PHILADELPHIA (AP) -- Bill Cosby's wife called Thursday for a criminal investigation into the suburban Philadelphia prosecutor behind his sexual assault conviction, saying the case that could put the 80-year-old comedian in prison for the rest of his life was "mob justice, not real justice" and a "tragedy."
Camille Cosby made her first comments on the verdict in a three-page statement sent to the media through a family spokesman.
She compared her husband of 54 years, convicted a week ago on three counts of aggravated indecent assault, to Emmett Till and other blacks mistreated by the justice system. Cosby's lawyers have vowed to appeal.
"Once again, an innocent person has been found guilty based on an unthinking, unquestioning, unconstitutional frenzy propagated by the media and allowed to play out in a supposed court of law," she said. "This is mob justice, not real justice. This tragedy must be undone not just for Bill Cosby, but for the country."
Camille Cosby said chief accuser Andrea Constand was a liar whose testimony about being drugged and molested at Cosby's home in January 2004 was "riddled with innumerable, dishonest contradictions."
She echoed Cosby's lawyers, who contended that Constand framed him to score a big payday.
Her statement did not address behavior Cosby has admitted to, such as philandering and contention that he was having a consensual affair with Constand.
Constand's lawyer bristled at the statement and asked, "why would any reputable outlet publish that?"
"Twelve honorable jurors - peers of Cosby - have spoken," lawyer Dolores Troiani said. "There is nothing else that needs to be said."
Constand said in a tweet last week that "Truth prevails." The jury, in a statement Monday, said she was "credible and compelling."
Camille Cosby, 74, stayed away from both of her husband's trials, except for the defense's closing arguments.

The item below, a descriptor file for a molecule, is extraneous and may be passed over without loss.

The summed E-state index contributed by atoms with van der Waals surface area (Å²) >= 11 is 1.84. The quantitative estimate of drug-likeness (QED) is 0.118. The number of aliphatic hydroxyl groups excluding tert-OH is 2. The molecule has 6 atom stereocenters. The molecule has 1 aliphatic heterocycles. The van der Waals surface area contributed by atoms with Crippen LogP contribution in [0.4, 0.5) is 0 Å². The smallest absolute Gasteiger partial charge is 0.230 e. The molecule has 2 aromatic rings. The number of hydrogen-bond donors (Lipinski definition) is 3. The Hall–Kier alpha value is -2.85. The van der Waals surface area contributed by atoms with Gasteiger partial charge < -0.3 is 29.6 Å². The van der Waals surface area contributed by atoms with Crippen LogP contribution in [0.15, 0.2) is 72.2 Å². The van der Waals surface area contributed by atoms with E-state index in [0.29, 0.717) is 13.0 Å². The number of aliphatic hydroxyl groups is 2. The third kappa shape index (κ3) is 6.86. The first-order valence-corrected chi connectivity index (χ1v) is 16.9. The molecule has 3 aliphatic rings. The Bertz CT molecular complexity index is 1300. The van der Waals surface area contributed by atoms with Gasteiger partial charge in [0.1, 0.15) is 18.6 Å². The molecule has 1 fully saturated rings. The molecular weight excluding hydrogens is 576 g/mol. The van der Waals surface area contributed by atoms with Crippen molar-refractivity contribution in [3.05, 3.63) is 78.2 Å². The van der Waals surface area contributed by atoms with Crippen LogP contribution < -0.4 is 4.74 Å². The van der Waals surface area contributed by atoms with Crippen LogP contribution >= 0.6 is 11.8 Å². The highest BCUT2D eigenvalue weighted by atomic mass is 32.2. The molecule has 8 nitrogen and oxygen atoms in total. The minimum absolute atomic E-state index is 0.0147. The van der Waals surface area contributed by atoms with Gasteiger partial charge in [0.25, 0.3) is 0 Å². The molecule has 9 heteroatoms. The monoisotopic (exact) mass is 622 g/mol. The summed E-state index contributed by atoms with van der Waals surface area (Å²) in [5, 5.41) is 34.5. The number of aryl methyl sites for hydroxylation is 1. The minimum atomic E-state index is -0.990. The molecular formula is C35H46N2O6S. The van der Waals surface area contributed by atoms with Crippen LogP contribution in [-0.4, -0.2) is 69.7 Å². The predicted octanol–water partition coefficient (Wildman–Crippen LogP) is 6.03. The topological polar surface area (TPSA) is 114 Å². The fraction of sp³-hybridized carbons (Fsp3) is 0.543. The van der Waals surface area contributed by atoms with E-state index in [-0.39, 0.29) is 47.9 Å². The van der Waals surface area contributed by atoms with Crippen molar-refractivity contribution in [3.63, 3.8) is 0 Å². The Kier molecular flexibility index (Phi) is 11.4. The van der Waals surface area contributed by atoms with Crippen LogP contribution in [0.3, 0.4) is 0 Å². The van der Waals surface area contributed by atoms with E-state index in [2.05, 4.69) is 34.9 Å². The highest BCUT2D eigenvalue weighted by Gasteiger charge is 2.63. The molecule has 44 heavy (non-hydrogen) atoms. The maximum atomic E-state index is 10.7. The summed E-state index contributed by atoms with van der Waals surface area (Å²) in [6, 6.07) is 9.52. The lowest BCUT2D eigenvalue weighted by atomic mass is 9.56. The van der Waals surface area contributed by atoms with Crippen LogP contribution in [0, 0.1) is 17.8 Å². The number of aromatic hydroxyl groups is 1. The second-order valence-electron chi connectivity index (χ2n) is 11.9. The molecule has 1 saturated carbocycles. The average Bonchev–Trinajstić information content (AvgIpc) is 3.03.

Before the jury came in last week to hear from Cosby's lawyers, she went to the defense table and put her arm around Cosby, who is legally blind. They embraced, smiled and chatted, and he gave her a peck on the cheek.
When it was the prosecution's turn to argue, she left the courtroom, and Constand entered.
Constand sued Cosby in 2005 when prosecutors dropped a criminal investigation after four weeks. Cosby wound up settling for nearly $3.4 million after giving four days of depositions, including testimony about giving quaaludes to women before sex, that a juror said Monday was instrumental in his conviction.
Camille Cosby compared the dozens of other women who've accused her husband to a "lynch mob" spurred on by the media's "frenzied, relentless demonization" of the man who earned a reputation as America's Dad playing Dr. Cliff Huxtable on the top-rated family sitcom "The Cosby Show."
She compared his treatment to Till, the black teenager who was kidnapped and murdered after witnesses said he whistled at a white woman in a Mississippi grocery store in 1955, and Darryl Hunt, a black man wrongly convicted of raping and murdering a white woman in North Carolina in 1984. Constand is white.
"Someday the truth will prevail, it always does," Camille Cosby said.
She said her husband's prosecution was politically motivated, repeating his team's contention that he had been a pawn in a heated race for district attorney.
Montgomery County District Attorney Kevin Steele attacked opponent Bruce Castor in campaign ads over his decision not to charge Cosby in 2005 and announced Cosby's arrest a month after winning the November 2015 election.
She said Steele and his team were "exploitive and corrupt" and that their "primary purpose is to advance themselves professionally and economically at the expense of Mr. Cosby's life."
"If they can do this to Mr. Cosby, they can do so to anyone," she said.
Steele's office declined to comment.
Cosby is on house arrest while awaiting sentencing that could put him in prison for the rest of his life. The TV academy said Wednesday it is reviewing Cosby's inclusion in its Hall of Fame, and Colby College became the latest institution to rescind his honorary degree.
The Associated Press does not typically identify people who say they are victims of sexual assault unless they grant permission, as Constand has done.
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